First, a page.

What was advertised in a colonial American newspaper 250 years ago today?
“He proposes to open a DANCING SCHOOL.”
Peter Curtis wished to open a dancing school in Portsmouth, New Hampshire, and inserted an advertisement to that effect in the local newspaper. In the decade before the Revolution, dancing masters frequently advertised their services in newspapers published in the largest port cities, especially Charleston, New York, and Philadelphia. Fewer of them, however, placed notices proposing to open schools or teach private lessons in smaller towns. Curtis’s advertisement in the New-Hampshire Gazette was rather out of the ordinary.
Still, Curtis must have suspected that he could cultivate a market for his skills in Portsmouth and the surrounding area. After all, the “Gentlemen” and “Ladies” he addressed in his advertisement participated in the same consumer culture as their counterparts in major port cities. Many colonists adopted various consumption practices – outfitting themselves in the latest styles and displaying fashionable furnishings and housewares – to demonstrate they belonged among the ranks of the genteel. Yet possessions alone did not guarantee that others would acknowledge the gentility of those who acquired them. Personal comportment became a measure for distinguishing the truly genteel from crass pretenders who merely made purchases. Manners, conversation, and dancing, among other pursuits, all played a role. Dancing well, completing the latest steps with grace while interacting easily with others in attendance at social gatherings, testified to an individual’s inner refinement that could not be counterfeited by wearing the right sorts of apparel and adornments. To that end, Curtis pledged to teach his pupils “in the most polite and genteel Manner.”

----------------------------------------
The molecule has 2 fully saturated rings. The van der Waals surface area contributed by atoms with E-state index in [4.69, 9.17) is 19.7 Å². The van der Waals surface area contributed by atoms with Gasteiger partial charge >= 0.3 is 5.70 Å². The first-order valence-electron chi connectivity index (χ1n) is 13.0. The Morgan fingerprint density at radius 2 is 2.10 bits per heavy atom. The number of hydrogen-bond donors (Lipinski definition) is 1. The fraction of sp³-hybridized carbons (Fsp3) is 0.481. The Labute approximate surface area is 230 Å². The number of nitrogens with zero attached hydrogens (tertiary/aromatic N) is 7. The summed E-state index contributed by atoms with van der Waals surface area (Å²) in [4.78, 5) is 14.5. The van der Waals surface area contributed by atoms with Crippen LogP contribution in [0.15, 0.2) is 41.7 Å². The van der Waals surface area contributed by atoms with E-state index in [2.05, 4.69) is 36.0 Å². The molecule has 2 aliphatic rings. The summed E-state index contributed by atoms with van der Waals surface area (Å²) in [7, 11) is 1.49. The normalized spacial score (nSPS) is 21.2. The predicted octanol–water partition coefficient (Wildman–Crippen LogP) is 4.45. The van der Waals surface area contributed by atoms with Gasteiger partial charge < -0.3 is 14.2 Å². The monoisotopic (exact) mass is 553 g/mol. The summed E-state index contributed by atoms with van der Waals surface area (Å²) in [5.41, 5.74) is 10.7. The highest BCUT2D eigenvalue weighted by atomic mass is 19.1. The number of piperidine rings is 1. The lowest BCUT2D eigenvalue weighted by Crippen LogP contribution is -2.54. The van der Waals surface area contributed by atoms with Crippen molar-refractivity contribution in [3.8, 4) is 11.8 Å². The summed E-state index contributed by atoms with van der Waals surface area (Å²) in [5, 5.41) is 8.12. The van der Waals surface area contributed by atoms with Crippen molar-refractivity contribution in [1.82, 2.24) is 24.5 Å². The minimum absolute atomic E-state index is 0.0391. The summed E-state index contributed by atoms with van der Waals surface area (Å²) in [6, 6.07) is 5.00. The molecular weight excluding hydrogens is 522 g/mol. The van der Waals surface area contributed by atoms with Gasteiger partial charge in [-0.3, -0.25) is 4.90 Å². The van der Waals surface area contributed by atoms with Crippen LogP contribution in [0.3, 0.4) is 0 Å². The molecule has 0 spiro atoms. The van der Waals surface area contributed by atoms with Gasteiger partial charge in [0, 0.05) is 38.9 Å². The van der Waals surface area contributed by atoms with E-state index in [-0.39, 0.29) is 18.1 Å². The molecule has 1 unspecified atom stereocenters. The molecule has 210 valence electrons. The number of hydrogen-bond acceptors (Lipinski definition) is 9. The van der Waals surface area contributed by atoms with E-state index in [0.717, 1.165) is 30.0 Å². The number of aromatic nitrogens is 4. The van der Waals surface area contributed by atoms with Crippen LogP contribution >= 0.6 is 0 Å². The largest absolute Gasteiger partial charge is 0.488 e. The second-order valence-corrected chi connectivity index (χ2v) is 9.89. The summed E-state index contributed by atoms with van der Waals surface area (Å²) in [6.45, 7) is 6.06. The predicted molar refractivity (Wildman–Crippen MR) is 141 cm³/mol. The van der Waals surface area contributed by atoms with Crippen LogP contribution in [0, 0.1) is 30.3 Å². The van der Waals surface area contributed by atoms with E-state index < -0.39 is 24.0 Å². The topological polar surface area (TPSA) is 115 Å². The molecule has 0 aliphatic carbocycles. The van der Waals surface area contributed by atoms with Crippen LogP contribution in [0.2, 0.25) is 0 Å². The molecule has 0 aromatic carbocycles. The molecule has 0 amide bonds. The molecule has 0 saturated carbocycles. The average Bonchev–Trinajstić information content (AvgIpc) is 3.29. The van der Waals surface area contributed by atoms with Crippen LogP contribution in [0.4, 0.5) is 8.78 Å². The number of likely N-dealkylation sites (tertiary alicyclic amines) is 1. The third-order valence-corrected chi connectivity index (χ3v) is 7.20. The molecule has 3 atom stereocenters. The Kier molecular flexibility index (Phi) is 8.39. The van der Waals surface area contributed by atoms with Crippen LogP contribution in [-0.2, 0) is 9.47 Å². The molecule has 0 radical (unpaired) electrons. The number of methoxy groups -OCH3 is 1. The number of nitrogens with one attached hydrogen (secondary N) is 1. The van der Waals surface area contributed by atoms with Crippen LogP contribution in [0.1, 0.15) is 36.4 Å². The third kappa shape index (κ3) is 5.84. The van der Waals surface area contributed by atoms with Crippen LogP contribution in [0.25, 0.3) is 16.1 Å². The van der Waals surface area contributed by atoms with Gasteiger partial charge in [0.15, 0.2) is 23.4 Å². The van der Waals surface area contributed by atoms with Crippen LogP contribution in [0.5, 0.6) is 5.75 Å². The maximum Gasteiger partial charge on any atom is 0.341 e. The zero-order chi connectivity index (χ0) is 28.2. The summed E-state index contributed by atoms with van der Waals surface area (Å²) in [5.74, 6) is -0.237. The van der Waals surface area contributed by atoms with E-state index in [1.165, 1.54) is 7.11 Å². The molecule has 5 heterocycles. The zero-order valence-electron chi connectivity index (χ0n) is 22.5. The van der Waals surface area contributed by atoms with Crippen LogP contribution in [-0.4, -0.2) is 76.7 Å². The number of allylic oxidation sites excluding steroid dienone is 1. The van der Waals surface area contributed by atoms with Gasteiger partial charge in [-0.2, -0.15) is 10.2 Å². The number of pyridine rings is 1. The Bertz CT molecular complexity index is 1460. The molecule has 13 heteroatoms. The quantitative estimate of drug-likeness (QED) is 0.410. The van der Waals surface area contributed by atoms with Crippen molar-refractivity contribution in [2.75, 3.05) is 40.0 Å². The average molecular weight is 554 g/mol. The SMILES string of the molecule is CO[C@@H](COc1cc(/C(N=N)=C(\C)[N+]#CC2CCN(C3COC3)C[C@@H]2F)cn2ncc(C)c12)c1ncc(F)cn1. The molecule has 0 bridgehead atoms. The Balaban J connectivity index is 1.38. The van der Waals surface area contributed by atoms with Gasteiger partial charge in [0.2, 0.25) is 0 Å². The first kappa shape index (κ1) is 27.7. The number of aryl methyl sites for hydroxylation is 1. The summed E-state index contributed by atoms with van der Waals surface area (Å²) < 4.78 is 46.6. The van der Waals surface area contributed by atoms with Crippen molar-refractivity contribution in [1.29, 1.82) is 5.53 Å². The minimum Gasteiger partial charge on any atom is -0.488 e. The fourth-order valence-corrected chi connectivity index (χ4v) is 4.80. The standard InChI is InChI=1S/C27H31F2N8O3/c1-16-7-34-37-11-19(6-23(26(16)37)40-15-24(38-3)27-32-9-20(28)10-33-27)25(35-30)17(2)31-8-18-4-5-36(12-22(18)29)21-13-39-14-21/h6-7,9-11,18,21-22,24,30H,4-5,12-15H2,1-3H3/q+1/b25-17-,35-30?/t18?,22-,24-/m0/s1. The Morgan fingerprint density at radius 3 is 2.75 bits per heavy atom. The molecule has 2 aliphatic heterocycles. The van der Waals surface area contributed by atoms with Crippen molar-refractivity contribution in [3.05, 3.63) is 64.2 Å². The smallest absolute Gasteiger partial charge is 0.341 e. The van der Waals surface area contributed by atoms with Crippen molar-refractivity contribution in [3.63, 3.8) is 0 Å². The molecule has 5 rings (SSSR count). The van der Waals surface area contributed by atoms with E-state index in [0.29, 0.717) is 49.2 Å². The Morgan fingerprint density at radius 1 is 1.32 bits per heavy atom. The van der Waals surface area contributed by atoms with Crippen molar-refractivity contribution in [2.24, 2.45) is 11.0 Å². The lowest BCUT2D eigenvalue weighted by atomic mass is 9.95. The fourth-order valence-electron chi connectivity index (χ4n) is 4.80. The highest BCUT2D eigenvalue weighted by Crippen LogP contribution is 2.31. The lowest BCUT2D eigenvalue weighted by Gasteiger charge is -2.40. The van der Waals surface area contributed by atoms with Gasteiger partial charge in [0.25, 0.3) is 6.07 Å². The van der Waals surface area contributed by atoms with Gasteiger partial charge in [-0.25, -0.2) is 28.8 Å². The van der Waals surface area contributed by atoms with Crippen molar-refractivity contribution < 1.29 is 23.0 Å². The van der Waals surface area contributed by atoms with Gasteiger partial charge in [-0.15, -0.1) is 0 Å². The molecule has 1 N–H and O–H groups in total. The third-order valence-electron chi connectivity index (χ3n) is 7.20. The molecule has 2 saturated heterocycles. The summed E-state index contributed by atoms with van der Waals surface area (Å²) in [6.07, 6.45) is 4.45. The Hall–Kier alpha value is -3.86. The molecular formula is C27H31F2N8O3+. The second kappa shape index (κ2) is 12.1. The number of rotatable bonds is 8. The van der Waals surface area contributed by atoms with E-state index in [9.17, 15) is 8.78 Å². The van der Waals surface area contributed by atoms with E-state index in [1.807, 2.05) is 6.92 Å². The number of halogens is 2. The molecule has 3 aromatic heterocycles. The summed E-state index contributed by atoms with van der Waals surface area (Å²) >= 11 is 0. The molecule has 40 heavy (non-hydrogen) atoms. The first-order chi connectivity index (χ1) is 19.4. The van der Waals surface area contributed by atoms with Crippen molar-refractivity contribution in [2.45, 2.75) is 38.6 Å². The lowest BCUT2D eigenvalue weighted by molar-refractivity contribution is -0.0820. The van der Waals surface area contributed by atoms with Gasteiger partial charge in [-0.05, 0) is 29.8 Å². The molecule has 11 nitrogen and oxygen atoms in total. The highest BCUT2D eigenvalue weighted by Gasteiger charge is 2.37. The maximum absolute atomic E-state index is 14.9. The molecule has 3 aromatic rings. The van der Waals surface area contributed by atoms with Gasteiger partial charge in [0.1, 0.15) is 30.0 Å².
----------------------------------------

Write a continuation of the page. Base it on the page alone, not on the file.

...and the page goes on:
The colonial gentry in the major port cities availed themselves of lessons from dancing masters because they wished to assert that they were as cosmopolitan as their cousins in London. Other residents sought social mobility; they identified dancing as a means of demonstrating their own refinement matched their elite neighnors. For both, anxiety provided motivation. Curtis’s advertisement suggests that interest in dancing as a means of exhibiting refinement was not limited to urban ports in early America. Instead, with the help of advertisements to incite demand, it filtered out to smaller cities, like Portsmouth, and beyond. Curtis solicited customers “within Twenty Miles,” pledging to visit their homes for private lessons. He believed that some residents in the countryside, especially the “Gentlemen” and “Ladies” considered the local elite and who wanted to safeguard that position, could be convinced that they desired to become as cosmopolitan and refined as the better sorts in colonial cities.